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Yesterday's Titans, Part II: Rise & Fall
The nWo took WCW by storm. They broke all the rules and, clad in black and white, they wreaked havoc each and every week. As a result, WCW began to overtake WWE in television ratings. Viewers tuned in to see what the nWo would do next, and to also see who would attempt to take them down. In addition, WCW Monday Nitro began to air for three hours, with the first hour taking place before Monday Night Raw and featured the fast-paced action and high-octane style of lucha libre and cruiserweights.
Not only had WCW reinvented itself with the emergence of the nWo, but one of their most loyal competitors also went through a memorable transformation. The bleach-blond, charismatic and face-painted "franchise" of WCW, Sting, became a silent and mysterious figure, lurking in rafters always ready to strike at the nWo. Fans were captivated by Sting's new attitude and whenever the nWo caused trouble, Sting would often descend from the arena catwalks and quickly disperse of all members of the New World Order, taunting Hogan until their confrontation at Starrcade 1997.
As Sting battled Hollywood Hogan and the nWo, WCW fans also began to take notice of a new competitor who was taking out everyone in his path. From his very first match against future “Tough Enough” trainer Bill DeMott (Hugh Morrus), Goldberg let his actions do the talking and he embarked on one of the most epic undefeated streaks in sports-entertainment history, one that is topped only by The Undertaker's WrestleMania streak. Armed only with a question, "Who's Next?" Goldberg was powerful and proved his clout when he executed his trademark Jackhammer on the 500-pound Big Show (then known as The Giant). Eventually, Goldberg would shock the entire world by handily defeating Hollywood Hogan for the WCW World Title in front of his hometown crowd in Atlanta.
Just as WCW seemed relatively unstoppable, a wave of new faces in WWE started to grab the attention of fans all over the world. "Stone Cold" Steve Austin, The Rock and Triple H each embarked on their own unique journeys to the pinnacle of sports-entertainment and many viewers, including those loyal to WCW, decided to join them on their respective quests. Whether it was "Stone Cold" going after Mr. McMahon, The Rock unleashing a verbal tirade, or Triple H and D-Generation X declaring "war" and actually invading WCW, WWE had become refreshed and exciting, while the competitors of the ‘80s and ‘90s remained on top in WCW, reportedly keeping young and new stars from being successful. Even splitting the nWo into two factions — Wolfpack, led by Kevin Nash and Hollywood, led by Hulk Hogan — did not make up for the lack of new competitors achieving success in WCW.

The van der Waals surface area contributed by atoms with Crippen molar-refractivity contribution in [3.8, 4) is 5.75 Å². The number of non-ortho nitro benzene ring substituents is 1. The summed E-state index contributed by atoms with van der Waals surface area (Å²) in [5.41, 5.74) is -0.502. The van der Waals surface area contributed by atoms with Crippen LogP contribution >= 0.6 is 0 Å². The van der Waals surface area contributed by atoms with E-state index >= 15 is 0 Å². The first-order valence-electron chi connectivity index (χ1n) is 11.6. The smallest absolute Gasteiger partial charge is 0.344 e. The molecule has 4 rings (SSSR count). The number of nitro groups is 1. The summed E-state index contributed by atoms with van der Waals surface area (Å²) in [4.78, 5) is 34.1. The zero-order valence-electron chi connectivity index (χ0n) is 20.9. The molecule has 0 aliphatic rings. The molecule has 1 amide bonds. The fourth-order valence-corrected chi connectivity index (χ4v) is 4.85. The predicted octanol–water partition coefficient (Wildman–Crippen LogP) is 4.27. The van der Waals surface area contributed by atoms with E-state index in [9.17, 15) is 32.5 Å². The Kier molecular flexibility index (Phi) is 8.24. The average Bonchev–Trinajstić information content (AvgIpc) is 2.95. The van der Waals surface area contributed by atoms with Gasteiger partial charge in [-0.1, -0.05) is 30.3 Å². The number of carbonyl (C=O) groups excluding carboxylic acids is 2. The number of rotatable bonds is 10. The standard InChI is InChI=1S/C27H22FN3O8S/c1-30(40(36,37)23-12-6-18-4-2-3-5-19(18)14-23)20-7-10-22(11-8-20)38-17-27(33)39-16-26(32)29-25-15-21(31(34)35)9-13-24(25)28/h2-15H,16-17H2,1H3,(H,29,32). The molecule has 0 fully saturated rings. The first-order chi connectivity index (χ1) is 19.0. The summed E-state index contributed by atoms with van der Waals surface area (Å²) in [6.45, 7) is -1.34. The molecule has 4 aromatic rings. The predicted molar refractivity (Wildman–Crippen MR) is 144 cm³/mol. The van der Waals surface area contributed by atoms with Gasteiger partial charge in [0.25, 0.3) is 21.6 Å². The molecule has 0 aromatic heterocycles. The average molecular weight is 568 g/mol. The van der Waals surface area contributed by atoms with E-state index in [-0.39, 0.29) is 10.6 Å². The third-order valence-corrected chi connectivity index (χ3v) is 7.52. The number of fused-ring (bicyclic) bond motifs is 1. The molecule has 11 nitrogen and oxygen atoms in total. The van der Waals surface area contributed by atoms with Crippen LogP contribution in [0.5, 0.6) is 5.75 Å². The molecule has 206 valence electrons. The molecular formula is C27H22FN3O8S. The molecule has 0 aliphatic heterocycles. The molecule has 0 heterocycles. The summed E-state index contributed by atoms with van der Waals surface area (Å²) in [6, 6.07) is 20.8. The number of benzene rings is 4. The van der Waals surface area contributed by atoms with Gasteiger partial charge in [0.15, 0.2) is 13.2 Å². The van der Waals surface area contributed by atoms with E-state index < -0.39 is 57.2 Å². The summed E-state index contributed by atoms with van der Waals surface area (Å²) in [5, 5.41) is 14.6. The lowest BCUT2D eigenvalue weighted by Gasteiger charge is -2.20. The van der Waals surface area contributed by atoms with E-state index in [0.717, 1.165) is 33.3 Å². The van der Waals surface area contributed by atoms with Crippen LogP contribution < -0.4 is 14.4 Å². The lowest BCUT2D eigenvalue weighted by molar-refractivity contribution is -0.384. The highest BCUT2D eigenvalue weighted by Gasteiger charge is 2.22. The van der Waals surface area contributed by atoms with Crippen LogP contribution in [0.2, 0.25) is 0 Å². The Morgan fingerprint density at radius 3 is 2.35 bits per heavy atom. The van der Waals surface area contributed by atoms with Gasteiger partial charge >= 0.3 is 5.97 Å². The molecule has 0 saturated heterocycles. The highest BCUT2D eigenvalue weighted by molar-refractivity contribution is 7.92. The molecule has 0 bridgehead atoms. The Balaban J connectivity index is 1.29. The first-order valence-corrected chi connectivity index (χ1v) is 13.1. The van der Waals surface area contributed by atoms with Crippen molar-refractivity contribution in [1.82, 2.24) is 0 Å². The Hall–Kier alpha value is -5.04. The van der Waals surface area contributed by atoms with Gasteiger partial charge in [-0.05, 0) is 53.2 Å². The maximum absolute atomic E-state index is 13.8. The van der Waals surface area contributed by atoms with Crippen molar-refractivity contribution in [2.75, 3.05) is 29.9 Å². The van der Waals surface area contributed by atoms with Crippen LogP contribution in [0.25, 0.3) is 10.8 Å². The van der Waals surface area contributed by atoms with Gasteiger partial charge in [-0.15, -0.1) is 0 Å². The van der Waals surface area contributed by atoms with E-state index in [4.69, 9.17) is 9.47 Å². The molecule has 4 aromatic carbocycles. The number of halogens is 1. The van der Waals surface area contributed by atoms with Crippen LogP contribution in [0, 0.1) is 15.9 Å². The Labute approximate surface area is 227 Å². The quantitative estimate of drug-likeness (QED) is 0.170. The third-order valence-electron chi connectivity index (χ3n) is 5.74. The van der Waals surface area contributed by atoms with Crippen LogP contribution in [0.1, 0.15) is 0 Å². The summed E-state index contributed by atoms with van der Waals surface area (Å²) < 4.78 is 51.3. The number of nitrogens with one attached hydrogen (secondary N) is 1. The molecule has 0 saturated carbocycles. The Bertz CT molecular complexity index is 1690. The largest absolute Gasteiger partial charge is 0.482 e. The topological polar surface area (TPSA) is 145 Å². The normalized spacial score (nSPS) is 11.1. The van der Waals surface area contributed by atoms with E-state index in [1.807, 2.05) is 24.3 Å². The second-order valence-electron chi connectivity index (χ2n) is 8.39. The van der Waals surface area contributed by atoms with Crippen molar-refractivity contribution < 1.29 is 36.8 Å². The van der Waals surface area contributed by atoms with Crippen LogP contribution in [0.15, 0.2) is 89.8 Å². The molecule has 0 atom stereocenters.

In an attempt to stop WWE's momentum, on Jan. 4, 1999, WCW attempted to give away the results of the WWE Championship Match, insulting new WWE Champion Mankind in the process. That very same night, Nitro's main event was WCW World Champion Kevin Nash against a returning Hollywood Hogan, finally pitting the leaders of the nWo factions against one another. In what became known as "The Fingerpoke of Doom," Hogan poked Nash in the chest, Nash fell straight back and allowed Hogan to pin him to win the WCW Title. The moment signified the reunion of the nWo, but also the moment when many fans permanently changed the channel back to WWE.
With WCW seemingly moving backward instead of forward, many of the young athletes in Turner’s organization saw the success of "Stone Cold" Steve Austin, who had once been among the ranks of WCW, and they felt could achieve more away from the shadow of the nWo and the older WCW stars. As a result, one of the most crucial blows to WCW came during Monday Night Raw on Aug. 9, 1999, when former WCW Cruiserweight and TV Champion Chris Jericho interrupted The Rock, announcing his presence in WWE. Jericho, who would never have an opportunity to challenge for the WCW Title, would go on to become a multi-time World Champion as well as WWE's first-ever Undisputed Champion — thus, the last recognized WCW Champion.
Shortly after Jericho's debut, other talented ring warriors such as Eddie Guerrero and Dean Malenko would debut in WWE, only a week after they left the Atlanta-based brand. Malenko's departure was pivotal because of his past standing as a member of WCW's longest-running faction, The Four Horsemen. From there, WCW began to spiral out of control. Many of the young and talented stars had moved to WWE to begin much more successful careers, while WCW failed to reinvigorate their own identity.
The year 2000 was met with a number of perplexing decisions by WCW management. There were failed attempts to once again reboot the nWo, trying to become more risque than WWE backfired and a full reboot of the entire product further removed fans from the brand. None of these measures could stop the ratings slide of the once mighty WCW. At this point all bets were off and the once prestigious WCW Championship was ultimately disgraced when movie star David Arquette shockingly won the title.
While the WCW title did regain some of its stature following Arquette's reign with champions such as Diamond Dallas Page and Booker T, the company was unable to recover. Finally in 2001, WWE acquired WCW, officially ending the Monday Night Wars and declaring WWE the undisputed champion of sports-entertaiment.
The final Monday Nitro aired on March 26, 2001, and was headlined appropriately by two of WCW's most respected competitors, longtime rivals Sting and Ric Flair. As Nitro was simulcast with Monday Night Raw and Mr. McMahon prepared to address the WWE Universe on his latest acquisition, WCW fans were treated to one last night celebrating what WCW was, rather than what it had become.